Evolutionary adaptation of plants to phosphorus deficiency: the multifaceted role of cluster roots

A. Silber, J. Ben-Jaacov
Phosphorus (P), a non-renewable natural resource, is essential for plant development, and is the least accessible macronutrient in many ecosystems. It is produced from mineral deposits and continuously depleted over years of use; as a result, even an underestimate of the global annual growth of P consumption indicates that within some decades, about half of the world’s P resources will be depleted. Adsorption on the soil solid phases and precipitation of insoluble compounds governs the solubility of orthophosphate (Pi), the main P form taken up by plants. Consequently, low Pi availability is often the limiting factor for yield production, even in fertilized soils. During evolution, plants have developed several physiological mechanisms for improving P uptake. The two common responses of plants to P-deficient soils are: i) modification of the root system to improve the efficiency of nutrient acquisition; and ii) modification of the root environment to improve nutrient availability. The Proteaceae originated in Australia and South Africa, where most species grow on leached soils, which are poor in available minerals. In the past, the presence of proteoid roots in Proteaceae plants were ascribed to vigorous development. Numerous studies indicated that the primary role of proteoid roots is associated with modification of the root environment, i.e., by exudation of organic acids (mainly citric) that enhance P mobilization toward the plant root. Today, it is well accepted that under deficient conditions, the proteoid roots play a key role in nutrient uptake whereas under satisfactory conditions, their role is limited.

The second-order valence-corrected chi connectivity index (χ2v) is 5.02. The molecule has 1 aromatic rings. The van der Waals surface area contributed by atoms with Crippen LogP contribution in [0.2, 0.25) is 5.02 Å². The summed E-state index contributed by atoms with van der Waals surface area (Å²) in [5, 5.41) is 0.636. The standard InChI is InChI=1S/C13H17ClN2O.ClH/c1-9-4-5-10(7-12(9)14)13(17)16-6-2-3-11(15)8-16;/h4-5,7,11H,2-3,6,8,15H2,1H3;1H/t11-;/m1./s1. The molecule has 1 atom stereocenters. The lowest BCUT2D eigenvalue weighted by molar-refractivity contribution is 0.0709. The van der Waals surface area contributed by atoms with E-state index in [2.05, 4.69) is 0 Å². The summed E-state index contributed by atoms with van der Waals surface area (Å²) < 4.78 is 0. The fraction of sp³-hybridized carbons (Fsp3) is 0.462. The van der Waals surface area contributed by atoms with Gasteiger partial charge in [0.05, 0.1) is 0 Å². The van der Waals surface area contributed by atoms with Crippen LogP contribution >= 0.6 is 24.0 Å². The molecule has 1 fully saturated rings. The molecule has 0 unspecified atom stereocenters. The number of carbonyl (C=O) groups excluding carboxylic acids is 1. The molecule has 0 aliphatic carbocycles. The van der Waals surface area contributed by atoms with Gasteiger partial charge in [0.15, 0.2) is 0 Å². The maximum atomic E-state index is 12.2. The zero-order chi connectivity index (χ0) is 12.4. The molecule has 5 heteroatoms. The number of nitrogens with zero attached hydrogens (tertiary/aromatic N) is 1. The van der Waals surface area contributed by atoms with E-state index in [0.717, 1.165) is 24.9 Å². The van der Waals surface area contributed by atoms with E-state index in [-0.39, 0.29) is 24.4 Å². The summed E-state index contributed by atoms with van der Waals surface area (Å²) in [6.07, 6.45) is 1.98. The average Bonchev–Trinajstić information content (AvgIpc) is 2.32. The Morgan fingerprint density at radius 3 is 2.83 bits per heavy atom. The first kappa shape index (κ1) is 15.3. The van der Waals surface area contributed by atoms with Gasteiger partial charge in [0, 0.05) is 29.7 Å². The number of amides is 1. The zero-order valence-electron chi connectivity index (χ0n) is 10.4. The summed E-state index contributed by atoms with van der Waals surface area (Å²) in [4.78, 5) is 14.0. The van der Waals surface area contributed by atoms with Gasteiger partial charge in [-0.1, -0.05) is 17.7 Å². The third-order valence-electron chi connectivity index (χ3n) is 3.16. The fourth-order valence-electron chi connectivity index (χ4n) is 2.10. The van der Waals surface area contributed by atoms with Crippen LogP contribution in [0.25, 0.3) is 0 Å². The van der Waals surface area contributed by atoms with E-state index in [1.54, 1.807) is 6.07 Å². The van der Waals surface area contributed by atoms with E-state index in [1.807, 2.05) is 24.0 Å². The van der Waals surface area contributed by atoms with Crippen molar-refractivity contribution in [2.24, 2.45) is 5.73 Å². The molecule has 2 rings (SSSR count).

Silber, A. and Ben-Jaacov, J. (2022). Evolutionary adaptation of plants to phosphorus deficiency: the multifaceted role of cluster roots. Acta Hortic. 1347, 51-62
DOI: 10.17660/ActaHortic.2022.1347.9
citrate, cytokinin, IAA, P crisis, Proteaceae, proteoid root

Acta Horticulturae